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Five Ways to Finance a Franchise

Entrepreneur Logo By Daniel Bortz of Entrepreneur Slide 1 of 6: The companies on the Franchise 500 list come with a huge range of price tags. You could open a Jazzercise exercise-class franchise for as little as $2,405, for example, or a Buffalo Wild Wings unit for between $1.99 million and $3.8 million. So once a potential franchisee finds the right fit for them, they have to answer a big question: How are they going to pay for it?

There are many options -- from straightforward friends-andfamily loans to complicated 401(k) investment techniques. Each comes with its own benefits and pitfalls, and, financial experts say, the best one for each person depends on their earning potential, current asset position, how much they have saved, their creditworthiness, and most important, their risk tolerance.

But that all sounds hypothetical, which is why we wanted to see how these financing plans play out in real life. On the following pages, we profile five successful multi-unit franchisees who each paid for their first franchise in a different way. They reveal the up-front costs, the size of their loans, and what they think of that decision today. Then we run it all by E. Hachemi Aliouche, a professor and director at the University of New Hampshire’s Rosenberg International Franchise Center, who breaks down the pros and cons for any potential franchisee.

The companies on the Franchise 500 list come with a huge range of price tags. You could open a Jazzercise exercise-class franchise for as little as $2,405, for example, or a Buffalo Wild Wings unit for between $1.99 million and $3.8 million. So once a potential franchisee finds the right fit for them, they have to answer a big question: How are they going to pay for it?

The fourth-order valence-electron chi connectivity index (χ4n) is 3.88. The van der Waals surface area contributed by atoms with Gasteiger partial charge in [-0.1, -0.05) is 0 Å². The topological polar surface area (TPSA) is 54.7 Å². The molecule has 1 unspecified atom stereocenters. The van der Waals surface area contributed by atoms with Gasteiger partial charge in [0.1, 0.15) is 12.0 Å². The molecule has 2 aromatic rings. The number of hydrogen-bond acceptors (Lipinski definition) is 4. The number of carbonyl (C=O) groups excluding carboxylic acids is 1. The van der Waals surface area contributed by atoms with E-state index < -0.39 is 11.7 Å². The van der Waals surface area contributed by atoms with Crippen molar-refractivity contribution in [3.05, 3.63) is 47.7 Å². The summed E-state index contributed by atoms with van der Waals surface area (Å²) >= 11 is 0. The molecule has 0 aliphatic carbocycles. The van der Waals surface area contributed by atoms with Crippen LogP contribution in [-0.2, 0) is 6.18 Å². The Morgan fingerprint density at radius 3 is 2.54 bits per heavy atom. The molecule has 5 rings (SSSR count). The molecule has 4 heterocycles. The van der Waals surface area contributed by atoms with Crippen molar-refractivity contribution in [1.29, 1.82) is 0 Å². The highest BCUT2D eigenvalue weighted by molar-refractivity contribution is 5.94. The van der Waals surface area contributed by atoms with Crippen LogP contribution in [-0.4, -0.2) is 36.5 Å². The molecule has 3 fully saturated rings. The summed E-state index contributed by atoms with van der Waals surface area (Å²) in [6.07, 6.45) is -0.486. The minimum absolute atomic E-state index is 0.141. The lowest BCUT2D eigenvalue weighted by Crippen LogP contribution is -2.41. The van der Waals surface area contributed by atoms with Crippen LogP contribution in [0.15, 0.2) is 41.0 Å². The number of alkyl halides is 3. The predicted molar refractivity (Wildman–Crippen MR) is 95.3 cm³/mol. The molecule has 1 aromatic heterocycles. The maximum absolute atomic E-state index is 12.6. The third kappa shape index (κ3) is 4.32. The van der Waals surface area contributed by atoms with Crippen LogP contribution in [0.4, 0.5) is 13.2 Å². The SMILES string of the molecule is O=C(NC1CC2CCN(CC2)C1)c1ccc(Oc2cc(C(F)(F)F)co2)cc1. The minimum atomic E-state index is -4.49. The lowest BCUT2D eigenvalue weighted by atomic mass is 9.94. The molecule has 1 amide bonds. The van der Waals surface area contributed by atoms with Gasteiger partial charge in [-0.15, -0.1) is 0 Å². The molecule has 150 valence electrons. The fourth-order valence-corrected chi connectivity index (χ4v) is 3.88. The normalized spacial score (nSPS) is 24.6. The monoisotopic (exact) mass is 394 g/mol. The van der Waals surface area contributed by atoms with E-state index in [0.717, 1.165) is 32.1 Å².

There are many options -- from straightforward friends-and family loans to complicated 401(k) investment techniques. Each comes with its own benefits and pitfalls, and, financial experts say, the best one for each person depends on their earning potential, current asset position, how much they have saved, their creditworthiness, and most important, their risk tolerance.

But that all sounds hypothetical, which is why we wanted to see how these financing plans play out in real life. On the following pages, we profile five successful multi-unit franchisees who each paid for their first franchise in a different way. They reveal the up-front costs, the size of their loans, and what they think of that decision today. Then we run it all by E. Hachemi Aliouche, a professor and director at the University of New Hampshire’s Rosenberg International Franchise Center, who breaks down the pros and cons for any potential franchisee.

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